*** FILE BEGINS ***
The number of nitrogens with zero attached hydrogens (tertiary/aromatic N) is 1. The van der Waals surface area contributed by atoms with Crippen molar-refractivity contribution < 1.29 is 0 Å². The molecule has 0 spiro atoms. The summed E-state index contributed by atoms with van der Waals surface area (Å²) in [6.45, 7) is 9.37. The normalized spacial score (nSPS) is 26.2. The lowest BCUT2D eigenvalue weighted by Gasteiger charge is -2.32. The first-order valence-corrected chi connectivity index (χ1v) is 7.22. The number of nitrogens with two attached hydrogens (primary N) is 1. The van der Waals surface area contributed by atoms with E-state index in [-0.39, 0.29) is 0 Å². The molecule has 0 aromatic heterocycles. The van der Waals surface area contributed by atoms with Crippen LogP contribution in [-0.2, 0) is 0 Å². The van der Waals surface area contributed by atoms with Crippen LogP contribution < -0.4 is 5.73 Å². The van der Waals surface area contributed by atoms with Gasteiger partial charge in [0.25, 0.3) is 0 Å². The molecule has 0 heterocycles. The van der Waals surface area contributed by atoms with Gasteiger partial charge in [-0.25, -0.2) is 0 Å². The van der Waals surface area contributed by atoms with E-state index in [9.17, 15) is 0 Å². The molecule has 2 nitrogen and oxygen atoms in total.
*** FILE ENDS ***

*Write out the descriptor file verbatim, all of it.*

The number of nitrogens with zero attached hydrogens (tertiary/aromatic N) is 1. The van der Waals surface area contributed by atoms with Crippen molar-refractivity contribution < 1.29 is 0 Å². The molecule has 0 spiro atoms. The summed E-state index contributed by atoms with van der Waals surface area (Å²) in [6.45, 7) is 9.37. The normalized spacial score (nSPS) is 26.2. The lowest BCUT2D eigenvalue weighted by Gasteiger charge is -2.32. The first-order valence-corrected chi connectivity index (χ1v) is 7.22. The number of nitrogens with two attached hydrogens (primary N) is 1. The van der Waals surface area contributed by atoms with E-state index in [-0.39, 0.29) is 0 Å². The molecule has 0 aromatic heterocycles. The van der Waals surface area contributed by atoms with Crippen LogP contribution in [-0.2, 0) is 0 Å². The van der Waals surface area contributed by atoms with Crippen LogP contribution < -0.4 is 5.73 Å². The van der Waals surface area contributed by atoms with Gasteiger partial charge in [0.25, 0.3) is 0 Å². The molecule has 0 heterocycles. The van der Waals surface area contributed by atoms with Gasteiger partial charge in [-0.25, -0.2) is 0 Å². The van der Waals surface area contributed by atoms with E-state index in [9.17, 15) is 0 Å². The molecule has 2 nitrogen and oxygen atoms in total.